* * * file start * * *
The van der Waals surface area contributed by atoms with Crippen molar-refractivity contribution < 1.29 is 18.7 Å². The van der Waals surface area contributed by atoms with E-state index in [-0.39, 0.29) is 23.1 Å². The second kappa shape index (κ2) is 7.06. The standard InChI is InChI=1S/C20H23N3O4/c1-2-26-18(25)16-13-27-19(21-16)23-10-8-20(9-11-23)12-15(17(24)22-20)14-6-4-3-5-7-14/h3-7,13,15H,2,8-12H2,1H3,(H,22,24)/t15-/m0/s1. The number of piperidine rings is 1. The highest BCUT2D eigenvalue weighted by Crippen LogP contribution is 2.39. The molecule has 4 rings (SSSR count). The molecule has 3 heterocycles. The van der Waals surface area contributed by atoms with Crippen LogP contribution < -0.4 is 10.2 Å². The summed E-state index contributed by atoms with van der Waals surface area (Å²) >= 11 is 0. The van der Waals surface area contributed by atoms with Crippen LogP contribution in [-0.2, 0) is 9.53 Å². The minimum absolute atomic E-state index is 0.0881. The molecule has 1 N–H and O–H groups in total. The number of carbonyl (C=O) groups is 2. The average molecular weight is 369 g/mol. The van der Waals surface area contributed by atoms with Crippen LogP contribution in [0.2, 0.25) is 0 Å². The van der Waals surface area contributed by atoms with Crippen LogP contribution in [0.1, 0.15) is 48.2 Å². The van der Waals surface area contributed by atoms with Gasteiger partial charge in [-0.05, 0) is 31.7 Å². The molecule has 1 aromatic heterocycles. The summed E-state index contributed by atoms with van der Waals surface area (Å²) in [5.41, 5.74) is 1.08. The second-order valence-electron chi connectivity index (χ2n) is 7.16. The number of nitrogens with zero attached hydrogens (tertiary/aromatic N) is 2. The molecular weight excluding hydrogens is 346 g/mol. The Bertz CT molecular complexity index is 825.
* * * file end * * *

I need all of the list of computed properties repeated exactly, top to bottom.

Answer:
The van der Waals surface area contributed by atoms with Crippen molar-refractivity contribution < 1.29 is 18.7 Å². The van der Waals surface area contributed by atoms with E-state index in [-0.39, 0.29) is 23.1 Å². The second kappa shape index (κ2) is 7.06. The standard InChI is InChI=1S/C20H23N3O4/c1-2-26-18(25)16-13-27-19(21-16)23-10-8-20(9-11-23)12-15(17(24)22-20)14-6-4-3-5-7-14/h3-7,13,15H,2,8-12H2,1H3,(H,22,24)/t15-/m0/s1. The number of piperidine rings is 1. The highest BCUT2D eigenvalue weighted by Crippen LogP contribution is 2.39. The molecule has 4 rings (SSSR count). The molecule has 3 heterocycles. The van der Waals surface area contributed by atoms with Crippen LogP contribution < -0.4 is 10.2 Å². The summed E-state index contributed by atoms with van der Waals surface area (Å²) >= 11 is 0. The van der Waals surface area contributed by atoms with Crippen LogP contribution in [-0.2, 0) is 9.53 Å². The minimum absolute atomic E-state index is 0.0881. The molecule has 1 N–H and O–H groups in total. The number of carbonyl (C=O) groups is 2. The average molecular weight is 369 g/mol. The van der Waals surface area contributed by atoms with Crippen LogP contribution in [0.2, 0.25) is 0 Å². The van der Waals surface area contributed by atoms with Crippen LogP contribution in [0.1, 0.15) is 48.2 Å². The van der Waals surface area contributed by atoms with Gasteiger partial charge in [-0.05, 0) is 31.7 Å². The molecule has 1 aromatic heterocycles. The summed E-state index contributed by atoms with van der Waals surface area (Å²) in [5.41, 5.74) is 1.08. The second-order valence-electron chi connectivity index (χ2n) is 7.16. The number of nitrogens with zero attached hydrogens (tertiary/aromatic N) is 2. The molecular weight excluding hydrogens is 346 g/mol. The Bertz CT molecular complexity index is 825.